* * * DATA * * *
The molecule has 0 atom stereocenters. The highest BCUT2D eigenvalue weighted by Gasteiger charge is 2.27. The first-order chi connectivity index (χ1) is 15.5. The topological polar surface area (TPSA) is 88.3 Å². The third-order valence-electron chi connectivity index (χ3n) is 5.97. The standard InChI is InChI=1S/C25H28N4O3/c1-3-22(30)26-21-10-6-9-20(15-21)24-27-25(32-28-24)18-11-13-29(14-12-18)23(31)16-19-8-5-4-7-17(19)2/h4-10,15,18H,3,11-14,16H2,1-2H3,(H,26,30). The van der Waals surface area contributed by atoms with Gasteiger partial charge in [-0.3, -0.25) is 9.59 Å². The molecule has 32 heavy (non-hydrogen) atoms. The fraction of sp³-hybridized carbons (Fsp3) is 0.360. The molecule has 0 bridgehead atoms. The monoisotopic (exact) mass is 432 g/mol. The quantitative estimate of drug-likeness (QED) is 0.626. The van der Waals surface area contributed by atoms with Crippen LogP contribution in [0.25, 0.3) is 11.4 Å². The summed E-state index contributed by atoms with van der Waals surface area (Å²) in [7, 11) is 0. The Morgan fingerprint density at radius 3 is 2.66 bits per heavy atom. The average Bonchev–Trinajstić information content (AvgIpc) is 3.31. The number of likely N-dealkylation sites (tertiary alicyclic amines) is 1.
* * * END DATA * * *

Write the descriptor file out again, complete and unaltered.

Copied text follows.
The molecule has 0 atom stereocenters. The highest BCUT2D eigenvalue weighted by Gasteiger charge is 2.27. The first-order chi connectivity index (χ1) is 15.5. The topological polar surface area (TPSA) is 88.3 Å². The third-order valence-electron chi connectivity index (χ3n) is 5.97. The standard InChI is InChI=1S/C25H28N4O3/c1-3-22(30)26-21-10-6-9-20(15-21)24-27-25(32-28-24)18-11-13-29(14-12-18)23(31)16-19-8-5-4-7-17(19)2/h4-10,15,18H,3,11-14,16H2,1-2H3,(H,26,30). The van der Waals surface area contributed by atoms with Gasteiger partial charge in [-0.3, -0.25) is 9.59 Å². The molecule has 32 heavy (non-hydrogen) atoms. The fraction of sp³-hybridized carbons (Fsp3) is 0.360. The molecule has 0 bridgehead atoms. The monoisotopic (exact) mass is 432 g/mol. The quantitative estimate of drug-likeness (QED) is 0.626. The van der Waals surface area contributed by atoms with Crippen LogP contribution in [0.25, 0.3) is 11.4 Å². The summed E-state index contributed by atoms with van der Waals surface area (Å²) in [7, 11) is 0. The Morgan fingerprint density at radius 3 is 2.66 bits per heavy atom. The average Bonchev–Trinajstić information content (AvgIpc) is 3.31. The number of likely N-dealkylation sites (tertiary alicyclic amines) is 1.